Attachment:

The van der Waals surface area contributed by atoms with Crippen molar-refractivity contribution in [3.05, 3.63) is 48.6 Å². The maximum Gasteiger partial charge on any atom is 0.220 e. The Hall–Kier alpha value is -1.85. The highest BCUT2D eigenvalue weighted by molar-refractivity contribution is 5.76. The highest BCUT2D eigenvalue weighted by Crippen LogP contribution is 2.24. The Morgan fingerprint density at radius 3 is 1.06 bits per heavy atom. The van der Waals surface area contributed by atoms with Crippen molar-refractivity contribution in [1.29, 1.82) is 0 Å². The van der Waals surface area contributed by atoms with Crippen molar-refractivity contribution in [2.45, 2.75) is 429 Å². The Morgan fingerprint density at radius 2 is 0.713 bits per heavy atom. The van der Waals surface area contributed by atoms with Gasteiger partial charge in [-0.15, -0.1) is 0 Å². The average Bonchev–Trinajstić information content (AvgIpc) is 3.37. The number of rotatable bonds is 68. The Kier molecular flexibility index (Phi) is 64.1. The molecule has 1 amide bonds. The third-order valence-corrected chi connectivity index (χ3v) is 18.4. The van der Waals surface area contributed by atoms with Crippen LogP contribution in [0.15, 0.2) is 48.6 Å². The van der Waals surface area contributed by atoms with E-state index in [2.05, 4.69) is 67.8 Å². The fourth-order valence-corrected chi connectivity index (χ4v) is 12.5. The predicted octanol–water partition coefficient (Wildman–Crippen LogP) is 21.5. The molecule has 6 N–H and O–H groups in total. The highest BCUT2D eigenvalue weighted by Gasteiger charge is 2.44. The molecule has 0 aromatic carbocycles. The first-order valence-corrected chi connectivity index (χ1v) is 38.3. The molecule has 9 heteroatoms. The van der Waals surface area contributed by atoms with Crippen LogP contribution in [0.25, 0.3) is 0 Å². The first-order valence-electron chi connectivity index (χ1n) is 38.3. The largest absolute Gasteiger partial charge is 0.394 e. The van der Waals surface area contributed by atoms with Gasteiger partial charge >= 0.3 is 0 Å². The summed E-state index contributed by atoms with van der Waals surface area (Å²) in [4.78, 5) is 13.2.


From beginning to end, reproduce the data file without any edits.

The van der Waals surface area contributed by atoms with Crippen molar-refractivity contribution in [3.05, 3.63) is 48.6 Å². The maximum Gasteiger partial charge on any atom is 0.220 e. The Hall–Kier alpha value is -1.85. The highest BCUT2D eigenvalue weighted by molar-refractivity contribution is 5.76. The highest BCUT2D eigenvalue weighted by Crippen LogP contribution is 2.24. The Morgan fingerprint density at radius 3 is 1.06 bits per heavy atom. The van der Waals surface area contributed by atoms with Crippen molar-refractivity contribution in [1.29, 1.82) is 0 Å². The van der Waals surface area contributed by atoms with Crippen molar-refractivity contribution in [2.45, 2.75) is 429 Å². The Morgan fingerprint density at radius 2 is 0.713 bits per heavy atom. The van der Waals surface area contributed by atoms with Gasteiger partial charge in [-0.15, -0.1) is 0 Å². The average Bonchev–Trinajstić information content (AvgIpc) is 3.37. The number of rotatable bonds is 68. The Kier molecular flexibility index (Phi) is 64.1. The molecule has 1 amide bonds. The third-order valence-corrected chi connectivity index (χ3v) is 18.4. The van der Waals surface area contributed by atoms with Crippen LogP contribution in [0.15, 0.2) is 48.6 Å². The van der Waals surface area contributed by atoms with E-state index in [2.05, 4.69) is 67.8 Å². The fourth-order valence-corrected chi connectivity index (χ4v) is 12.5. The predicted octanol–water partition coefficient (Wildman–Crippen LogP) is 21.5. The molecule has 6 N–H and O–H groups in total. The highest BCUT2D eigenvalue weighted by Gasteiger charge is 2.44. The molecule has 0 aromatic carbocycles. The first-order valence-corrected chi connectivity index (χ1v) is 38.3. The molecule has 9 heteroatoms. The van der Waals surface area contributed by atoms with Crippen LogP contribution in [0.25, 0.3) is 0 Å². The first-order valence-electron chi connectivity index (χ1n) is 38.3. The largest absolute Gasteiger partial charge is 0.394 e. The van der Waals surface area contributed by atoms with Gasteiger partial charge >= 0.3 is 0 Å². The summed E-state index contributed by atoms with van der Waals surface area (Å²) in [4.78, 5) is 13.2.